Nairobi. Kenya on Wednesday launched talks to seal a free trade agreement with the United States which it hopes will transform its economy despite criticism that it would undermine regional integration.
Trade Minister Betty Maina said striking the bilateral trade deal was crucial to “secure trade and investment relations” ahead of the lapse of the African Growth and Opportunity Act (Agoa) in 2025, which exempts import tariffs on goods from eligible African nations.
Kenya hopes to promote exports of textiles, clothing, tea, coffee and fish to the US, current- ly Kenya’s third-largest export market, and seventh overall trading partner.
More than 70 percent of Kenya’s exports are duty-free under Agoa. “We estimate that if we can only capture five percent of the US market for these products we could increase our export revenues by more than $18.8 billion,” Maina said.
Critics argue, however, that it would jeopardise agreements Kenya has with its East African neighbours, as well as a planned continent-wide free trade area.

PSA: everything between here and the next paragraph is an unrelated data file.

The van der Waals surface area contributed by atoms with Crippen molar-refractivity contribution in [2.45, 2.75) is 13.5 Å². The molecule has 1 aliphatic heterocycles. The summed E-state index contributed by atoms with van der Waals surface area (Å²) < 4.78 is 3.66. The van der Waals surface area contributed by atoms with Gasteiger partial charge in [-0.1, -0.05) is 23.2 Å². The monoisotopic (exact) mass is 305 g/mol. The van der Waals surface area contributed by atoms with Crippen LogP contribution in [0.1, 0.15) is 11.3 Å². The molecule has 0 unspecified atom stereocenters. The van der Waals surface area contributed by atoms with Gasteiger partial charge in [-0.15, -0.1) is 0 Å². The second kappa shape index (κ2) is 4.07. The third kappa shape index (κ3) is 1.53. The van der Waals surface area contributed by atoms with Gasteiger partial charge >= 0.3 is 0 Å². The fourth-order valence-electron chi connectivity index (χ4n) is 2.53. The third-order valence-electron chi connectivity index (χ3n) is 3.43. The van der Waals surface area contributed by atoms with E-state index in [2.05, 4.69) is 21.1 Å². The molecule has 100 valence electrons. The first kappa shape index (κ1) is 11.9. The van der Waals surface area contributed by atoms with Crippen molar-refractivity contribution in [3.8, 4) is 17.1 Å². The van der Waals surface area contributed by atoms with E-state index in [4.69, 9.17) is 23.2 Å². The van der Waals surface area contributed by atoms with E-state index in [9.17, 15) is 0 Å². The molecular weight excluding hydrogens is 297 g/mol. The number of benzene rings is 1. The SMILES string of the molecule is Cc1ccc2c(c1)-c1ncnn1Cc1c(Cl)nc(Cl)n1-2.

A letter sent out Tuesday signed by 27 NGOs and trade and rights groups across the continent warned the deal would cripple Kenya’s agriculture and manufacturing sectors and undermine efforts to increase intra-regional trade.
“Discussions on a post Agoa future need to be collectively done by African countries and not a single country rushing to conclude an agreement with such far- reaching consequences,” read the letter addressed to the Kenyan government, the African Union and others